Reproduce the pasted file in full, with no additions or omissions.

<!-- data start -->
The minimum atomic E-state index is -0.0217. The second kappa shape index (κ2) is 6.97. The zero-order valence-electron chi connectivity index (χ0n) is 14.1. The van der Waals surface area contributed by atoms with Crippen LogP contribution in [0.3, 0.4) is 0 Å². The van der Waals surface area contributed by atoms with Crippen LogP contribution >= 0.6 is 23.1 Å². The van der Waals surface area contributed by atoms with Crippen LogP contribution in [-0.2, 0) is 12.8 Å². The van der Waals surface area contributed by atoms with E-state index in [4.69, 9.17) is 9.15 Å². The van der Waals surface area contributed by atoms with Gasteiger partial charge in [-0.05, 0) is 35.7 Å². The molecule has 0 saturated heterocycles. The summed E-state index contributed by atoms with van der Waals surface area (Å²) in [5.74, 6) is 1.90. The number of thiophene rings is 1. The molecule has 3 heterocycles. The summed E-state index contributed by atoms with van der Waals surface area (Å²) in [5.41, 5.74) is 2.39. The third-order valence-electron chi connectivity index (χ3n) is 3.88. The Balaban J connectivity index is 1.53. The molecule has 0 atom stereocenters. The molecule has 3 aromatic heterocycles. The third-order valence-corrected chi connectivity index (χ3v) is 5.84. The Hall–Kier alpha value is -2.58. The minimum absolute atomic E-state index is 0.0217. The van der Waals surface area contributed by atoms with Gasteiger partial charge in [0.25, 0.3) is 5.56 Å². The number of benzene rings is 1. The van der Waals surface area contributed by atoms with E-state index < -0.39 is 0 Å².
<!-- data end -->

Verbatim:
The minimum atomic E-state index is -0.0217. The second kappa shape index (κ2) is 6.97. The zero-order valence-electron chi connectivity index (χ0n) is 14.1. The van der Waals surface area contributed by atoms with Crippen LogP contribution in [0.3, 0.4) is 0 Å². The van der Waals surface area contributed by atoms with Crippen LogP contribution >= 0.6 is 23.1 Å². The van der Waals surface area contributed by atoms with Crippen LogP contribution in [-0.2, 0) is 12.8 Å². The van der Waals surface area contributed by atoms with E-state index in [4.69, 9.17) is 9.15 Å². The van der Waals surface area contributed by atoms with Gasteiger partial charge in [-0.05, 0) is 35.7 Å². The molecule has 0 saturated heterocycles. The summed E-state index contributed by atoms with van der Waals surface area (Å²) in [5.74, 6) is 1.90. The number of thiophene rings is 1. The molecule has 3 heterocycles. The summed E-state index contributed by atoms with van der Waals surface area (Å²) in [5.41, 5.74) is 2.39. The third-order valence-electron chi connectivity index (χ3n) is 3.88. The Balaban J connectivity index is 1.53. The molecule has 0 atom stereocenters. The molecule has 3 aromatic heterocycles. The third-order valence-corrected chi connectivity index (χ3v) is 5.84. The Hall–Kier alpha value is -2.58. The minimum absolute atomic E-state index is 0.0217. The van der Waals surface area contributed by atoms with Gasteiger partial charge in [0.25, 0.3) is 5.56 Å². The number of benzene rings is 1. The van der Waals surface area contributed by atoms with E-state index < -0.39 is 0 Å².